\leq \int \frac{C}{(1/|h|)^{1+\alpha}} d\xi (?)

    = \frac{C}{\alpha} |h|^{\alpha} = A|h|^{\alpha}.

    So...

    Where do I go wrong (I say that since I have a feeling something is not quite right despite getting the right answer!)
    I didn't look at it closely at all, but shouldn't you have 2|f(x)| as the integrand \left|e^{i\text{stuff}}-e^{i\text{other stuff}}\right|=\text{the sum of the moduli of two points on the unit circle}=2
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  3. #3
    Super Member Deadstar's Avatar
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    Quote Originally Posted by Drexel28 View Post
    I didn't look at it closely at all, but shouldn't you have 2|f(x)| as the integrand \left|e^{i\text{stuff}}-e^{i\text{other stuff}}\right|=\text{the sum of the moduli of two points on the unit circle}=2
    Probably, that won't change much though, just another constant to get sucked into the A at the end.

    It's the moderate decrease part, the absolute value part and the second last line I'm more worried about.
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  4. #4
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    Quote Originally Posted by Deadstar View Post
    It's the moderate decrease part, the absolute value part and the second last line I'm more worried about.
    So much worry! Let's take it in steps.

    - About the second last line: why are you worrying? certainly because you noticed you used the inequality in the wrong direction... so you could have just said it's wrong. In fact, you could even have noticed that \int_0^{1/h}\frac{d\xi}{\xi^{1+\alpha}} is infinite (this is a usual divergent integral)...

    - moderate decrease just tells (if my google search was successful) that |f(x)|\leq\frac{A}{1+x^2}, so it's just a condition that ensures the existence of the Fourier transform and probably the applicability of the inversion theorem, it is not needed in another way here. Note however that if implies that f is bounded by A. In particular, |f(x+h)-f(x)|\leq 2A, hence the conclusion is obvious for |h|>1 (or more generally |h|>c for some c). We don't actually need this argument in the following, but it is good to have in mind that we are interested in small values of h (close to 0).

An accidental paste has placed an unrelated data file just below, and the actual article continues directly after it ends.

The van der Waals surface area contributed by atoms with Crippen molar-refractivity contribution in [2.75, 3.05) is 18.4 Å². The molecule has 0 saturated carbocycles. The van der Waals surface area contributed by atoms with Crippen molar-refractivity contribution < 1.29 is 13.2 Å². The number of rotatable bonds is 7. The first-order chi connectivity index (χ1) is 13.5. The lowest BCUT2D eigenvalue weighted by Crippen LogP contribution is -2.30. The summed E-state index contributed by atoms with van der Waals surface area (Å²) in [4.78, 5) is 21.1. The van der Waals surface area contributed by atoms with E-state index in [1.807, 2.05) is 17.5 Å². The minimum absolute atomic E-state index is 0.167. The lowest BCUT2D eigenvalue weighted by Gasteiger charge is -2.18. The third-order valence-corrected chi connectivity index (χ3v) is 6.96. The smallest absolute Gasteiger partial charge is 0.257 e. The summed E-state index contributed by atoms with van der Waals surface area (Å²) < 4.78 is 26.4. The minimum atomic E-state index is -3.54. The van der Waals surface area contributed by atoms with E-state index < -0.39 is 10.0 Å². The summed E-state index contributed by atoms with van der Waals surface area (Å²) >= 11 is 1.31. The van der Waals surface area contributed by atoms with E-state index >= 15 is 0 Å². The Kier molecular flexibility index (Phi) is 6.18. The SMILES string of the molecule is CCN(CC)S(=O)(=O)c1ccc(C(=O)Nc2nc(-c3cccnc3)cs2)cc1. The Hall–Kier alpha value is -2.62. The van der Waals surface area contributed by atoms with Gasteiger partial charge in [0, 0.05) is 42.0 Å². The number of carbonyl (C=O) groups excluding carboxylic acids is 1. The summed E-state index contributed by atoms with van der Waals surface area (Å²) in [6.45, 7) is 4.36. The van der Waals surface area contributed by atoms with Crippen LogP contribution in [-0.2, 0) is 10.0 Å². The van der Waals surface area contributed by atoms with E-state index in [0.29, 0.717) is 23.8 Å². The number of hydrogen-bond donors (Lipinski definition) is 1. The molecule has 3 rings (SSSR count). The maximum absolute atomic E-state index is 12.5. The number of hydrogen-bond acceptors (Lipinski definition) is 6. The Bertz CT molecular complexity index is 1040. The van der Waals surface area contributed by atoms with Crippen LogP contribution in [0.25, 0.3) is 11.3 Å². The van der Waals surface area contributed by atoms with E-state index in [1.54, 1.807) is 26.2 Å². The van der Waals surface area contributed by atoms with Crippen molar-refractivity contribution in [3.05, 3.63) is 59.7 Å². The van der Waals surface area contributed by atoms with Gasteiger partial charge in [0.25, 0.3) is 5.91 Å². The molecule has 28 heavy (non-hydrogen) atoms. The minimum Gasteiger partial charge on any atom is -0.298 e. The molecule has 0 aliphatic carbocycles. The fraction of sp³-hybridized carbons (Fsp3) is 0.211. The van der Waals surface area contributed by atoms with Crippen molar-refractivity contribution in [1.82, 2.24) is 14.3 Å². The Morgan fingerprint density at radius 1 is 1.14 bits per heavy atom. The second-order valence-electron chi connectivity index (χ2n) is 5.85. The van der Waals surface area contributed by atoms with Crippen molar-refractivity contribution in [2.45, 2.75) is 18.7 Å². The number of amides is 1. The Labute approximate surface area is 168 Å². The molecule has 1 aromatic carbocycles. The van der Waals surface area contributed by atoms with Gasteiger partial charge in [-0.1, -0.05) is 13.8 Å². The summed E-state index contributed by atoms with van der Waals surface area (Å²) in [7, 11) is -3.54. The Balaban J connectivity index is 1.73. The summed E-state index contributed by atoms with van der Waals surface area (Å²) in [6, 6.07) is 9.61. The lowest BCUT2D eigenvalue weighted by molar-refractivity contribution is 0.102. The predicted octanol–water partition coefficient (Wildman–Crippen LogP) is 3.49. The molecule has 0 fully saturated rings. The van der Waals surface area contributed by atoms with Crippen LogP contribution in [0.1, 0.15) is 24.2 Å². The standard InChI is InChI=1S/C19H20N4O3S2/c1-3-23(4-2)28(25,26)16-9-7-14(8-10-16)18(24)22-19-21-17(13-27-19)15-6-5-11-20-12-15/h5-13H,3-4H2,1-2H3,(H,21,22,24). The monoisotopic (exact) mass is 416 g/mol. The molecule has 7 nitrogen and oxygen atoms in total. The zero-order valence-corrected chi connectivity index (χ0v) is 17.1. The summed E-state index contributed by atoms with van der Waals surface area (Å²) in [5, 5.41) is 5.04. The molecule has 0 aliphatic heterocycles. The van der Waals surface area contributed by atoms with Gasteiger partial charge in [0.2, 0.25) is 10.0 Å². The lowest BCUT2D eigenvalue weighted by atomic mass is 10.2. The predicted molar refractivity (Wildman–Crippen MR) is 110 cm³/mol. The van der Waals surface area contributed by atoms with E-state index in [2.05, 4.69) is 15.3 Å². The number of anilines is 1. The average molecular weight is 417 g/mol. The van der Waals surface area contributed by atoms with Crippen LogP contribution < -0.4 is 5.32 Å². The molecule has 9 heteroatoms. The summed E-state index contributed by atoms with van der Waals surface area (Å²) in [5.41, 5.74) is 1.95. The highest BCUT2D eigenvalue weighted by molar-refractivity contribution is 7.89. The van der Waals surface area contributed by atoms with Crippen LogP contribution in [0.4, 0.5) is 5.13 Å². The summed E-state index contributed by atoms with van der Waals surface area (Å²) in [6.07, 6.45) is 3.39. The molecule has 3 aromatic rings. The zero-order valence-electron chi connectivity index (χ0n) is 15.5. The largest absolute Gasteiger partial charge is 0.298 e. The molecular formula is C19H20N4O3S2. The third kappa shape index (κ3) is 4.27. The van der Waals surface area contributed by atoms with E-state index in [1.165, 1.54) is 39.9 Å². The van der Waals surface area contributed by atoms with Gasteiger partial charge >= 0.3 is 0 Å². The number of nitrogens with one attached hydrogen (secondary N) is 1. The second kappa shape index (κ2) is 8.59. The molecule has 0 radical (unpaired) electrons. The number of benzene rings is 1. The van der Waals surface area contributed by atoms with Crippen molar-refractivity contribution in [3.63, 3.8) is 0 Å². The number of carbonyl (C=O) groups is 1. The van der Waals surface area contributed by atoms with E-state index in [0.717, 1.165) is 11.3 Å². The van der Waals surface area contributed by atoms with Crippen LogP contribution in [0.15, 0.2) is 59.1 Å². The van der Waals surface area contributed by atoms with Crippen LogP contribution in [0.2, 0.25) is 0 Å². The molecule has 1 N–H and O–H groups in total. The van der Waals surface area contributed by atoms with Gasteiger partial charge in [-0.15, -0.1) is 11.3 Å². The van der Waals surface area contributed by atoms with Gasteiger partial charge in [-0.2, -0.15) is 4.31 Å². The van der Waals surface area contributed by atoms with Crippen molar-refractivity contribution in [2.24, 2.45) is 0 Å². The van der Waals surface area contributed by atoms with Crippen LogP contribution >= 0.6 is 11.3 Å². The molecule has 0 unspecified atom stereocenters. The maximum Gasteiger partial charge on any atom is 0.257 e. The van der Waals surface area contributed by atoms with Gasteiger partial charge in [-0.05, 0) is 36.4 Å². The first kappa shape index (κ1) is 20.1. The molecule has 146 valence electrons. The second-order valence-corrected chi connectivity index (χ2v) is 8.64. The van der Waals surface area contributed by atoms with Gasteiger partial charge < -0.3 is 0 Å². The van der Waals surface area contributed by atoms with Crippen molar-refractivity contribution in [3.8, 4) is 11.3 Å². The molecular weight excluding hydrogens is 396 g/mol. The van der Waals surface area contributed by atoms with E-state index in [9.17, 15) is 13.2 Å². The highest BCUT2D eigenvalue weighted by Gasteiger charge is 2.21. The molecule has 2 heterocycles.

- the asumption on \widehat{f}(\xi) tells that it decreases "quickly" when |\xi| gets large; it's a good hunch for bounding the part when |\xi|>1/|h| (which has no reason to equal 0, btw). It indeeds works.

    - It remains to deal with \int_{|\xi|\leq 1/|h|} \widehat{f}(\xi)(e^{2i\pi(x+h)\xi}-e^{2i\pi x\xi})d\xi. Remember |h| is "small", so the integral ranges over a very large interval. Therefore it is a very bad idea to bound the exponentials by 1 since we then get an integral that is about equal to \int_{\mathbb{R}}|\widehat{f}|, i.e. a constant. And a constant can't be less than |h|^{\alpha} for small h... So we need the other part; we need to say that when h is small, then e^{2i\pi\xi(x+h)}\simeq e^{2i\pi \xi x}. To do that, you can prove e^{ia}-e^{ib}=2ie^{i\frac{a+b}{2}}\sin\frac{a-b}{2}, use it here. And use the fact that |\sin u|\leq |u|. Then bound \widehat{f} using the asumption, justify why the integral converges and compute it. It again gives a multiple of |h|^\alpha.
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  5. #5
    Super Member Deadstar's Avatar
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    Bloody hell I've got a lot to fix...